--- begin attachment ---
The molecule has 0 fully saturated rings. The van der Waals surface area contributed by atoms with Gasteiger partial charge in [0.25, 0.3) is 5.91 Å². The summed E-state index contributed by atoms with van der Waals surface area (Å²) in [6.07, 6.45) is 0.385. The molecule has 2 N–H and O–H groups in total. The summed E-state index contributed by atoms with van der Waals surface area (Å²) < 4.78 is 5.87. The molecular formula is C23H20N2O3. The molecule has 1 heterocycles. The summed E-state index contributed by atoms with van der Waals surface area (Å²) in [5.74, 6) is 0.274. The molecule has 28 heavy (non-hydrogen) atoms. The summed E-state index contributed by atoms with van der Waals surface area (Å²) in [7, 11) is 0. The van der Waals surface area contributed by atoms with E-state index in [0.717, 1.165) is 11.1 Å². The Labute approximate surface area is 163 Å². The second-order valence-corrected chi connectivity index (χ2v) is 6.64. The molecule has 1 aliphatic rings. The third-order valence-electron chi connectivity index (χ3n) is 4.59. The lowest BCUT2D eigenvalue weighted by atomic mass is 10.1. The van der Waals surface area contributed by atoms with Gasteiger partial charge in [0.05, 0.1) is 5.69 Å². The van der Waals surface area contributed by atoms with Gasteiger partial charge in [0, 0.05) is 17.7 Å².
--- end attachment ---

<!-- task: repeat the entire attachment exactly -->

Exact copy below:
The molecule has 0 fully saturated rings. The van der Waals surface area contributed by atoms with Gasteiger partial charge in [0.25, 0.3) is 5.91 Å². The summed E-state index contributed by atoms with van der Waals surface area (Å²) in [6.07, 6.45) is 0.385. The molecule has 2 N–H and O–H groups in total. The summed E-state index contributed by atoms with van der Waals surface area (Å²) < 4.78 is 5.87. The molecular formula is C23H20N2O3. The molecule has 1 heterocycles. The summed E-state index contributed by atoms with van der Waals surface area (Å²) in [5.74, 6) is 0.274. The molecule has 28 heavy (non-hydrogen) atoms. The summed E-state index contributed by atoms with van der Waals surface area (Å²) in [7, 11) is 0. The van der Waals surface area contributed by atoms with E-state index in [0.717, 1.165) is 11.1 Å². The Labute approximate surface area is 163 Å². The second-order valence-corrected chi connectivity index (χ2v) is 6.64. The molecule has 1 aliphatic rings. The third-order valence-electron chi connectivity index (χ3n) is 4.59. The lowest BCUT2D eigenvalue weighted by atomic mass is 10.1. The van der Waals surface area contributed by atoms with Gasteiger partial charge in [0.05, 0.1) is 5.69 Å². The van der Waals surface area contributed by atoms with Gasteiger partial charge in [0, 0.05) is 17.7 Å².